Last reviewed 22 September 2020
The Health and Safety Executive (HSE) has updated its advice on face coverings as a precautionary measure against Covid-19, emphasising that these are not to be regarded as personal protective equipment (PPE) and do not protect against dusts or sprays at work.
The health and safety watchdog has pointed out the differences between various types of face masks and face coverings, noting that in the context of the coronavirus, face coverings are mainly intended to protect others and not the wearer.
The risk of Covid-19 infection at work must be managed by following the right controls, including:
social distancing or, where that is not possible, reducing the number of people in the work area
high standards of hand hygiene
increasing surface disinfecting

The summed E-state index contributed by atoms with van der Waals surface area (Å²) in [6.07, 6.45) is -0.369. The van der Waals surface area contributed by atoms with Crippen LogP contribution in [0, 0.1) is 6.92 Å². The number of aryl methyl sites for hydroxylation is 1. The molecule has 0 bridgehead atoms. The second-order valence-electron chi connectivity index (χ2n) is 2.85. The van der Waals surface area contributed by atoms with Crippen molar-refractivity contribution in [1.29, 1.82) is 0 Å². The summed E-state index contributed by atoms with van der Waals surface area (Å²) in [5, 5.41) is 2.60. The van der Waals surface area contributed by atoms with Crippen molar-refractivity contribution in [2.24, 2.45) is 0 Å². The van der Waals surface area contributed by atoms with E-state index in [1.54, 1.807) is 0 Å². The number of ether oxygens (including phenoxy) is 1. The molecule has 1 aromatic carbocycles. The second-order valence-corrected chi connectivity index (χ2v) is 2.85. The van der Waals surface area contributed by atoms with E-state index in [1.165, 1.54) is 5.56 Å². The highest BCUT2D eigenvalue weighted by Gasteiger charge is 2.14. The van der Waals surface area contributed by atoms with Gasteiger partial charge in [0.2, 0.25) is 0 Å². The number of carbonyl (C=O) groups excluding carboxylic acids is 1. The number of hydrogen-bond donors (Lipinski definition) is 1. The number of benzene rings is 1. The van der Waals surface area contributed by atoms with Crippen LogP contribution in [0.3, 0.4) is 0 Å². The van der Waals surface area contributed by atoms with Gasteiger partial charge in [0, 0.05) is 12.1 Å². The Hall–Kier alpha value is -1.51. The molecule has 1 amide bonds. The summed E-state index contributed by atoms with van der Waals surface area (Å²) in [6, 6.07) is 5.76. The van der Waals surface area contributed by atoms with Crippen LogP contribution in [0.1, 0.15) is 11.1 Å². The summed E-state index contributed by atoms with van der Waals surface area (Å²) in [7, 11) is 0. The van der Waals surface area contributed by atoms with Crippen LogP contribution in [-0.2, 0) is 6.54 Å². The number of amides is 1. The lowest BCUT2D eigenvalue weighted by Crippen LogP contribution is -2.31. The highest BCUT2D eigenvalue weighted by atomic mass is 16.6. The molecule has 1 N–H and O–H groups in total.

assigning and keeping people to shift teams
using screens and barriers to separate people from each other.
The HSE also emphasised that face coverings — which may be homemade and frequently made from cotton or other fabrics — are not classed as personal protective equipment (PPE) as they are generally not manufactured to a recognised standard and not CE marked. They do not provide a proven level of protection for work risks such as dust and spray.
The term PPE is a wider term, including different types of respiratory protective equipment (RPE), such as respirators but also products such as safety gloves, safety boots and construction helmets for example.
PPE therefore includes different types of respiratory protective equipment (RPE), such as respirators and breathing apparatus.
Face coverings are not classified as PPE as they do not protect people from work-related hazardous substances such as dangerous dusts and sprays.
Surgical face masks are designed to be normally worn in medical settings to limit the spread of infection.
The new HSE advice adds that wearing surgical face masks should be “very limited outside of healthcare activities” because they are not generally considered to be PPE in non-healthcare situations.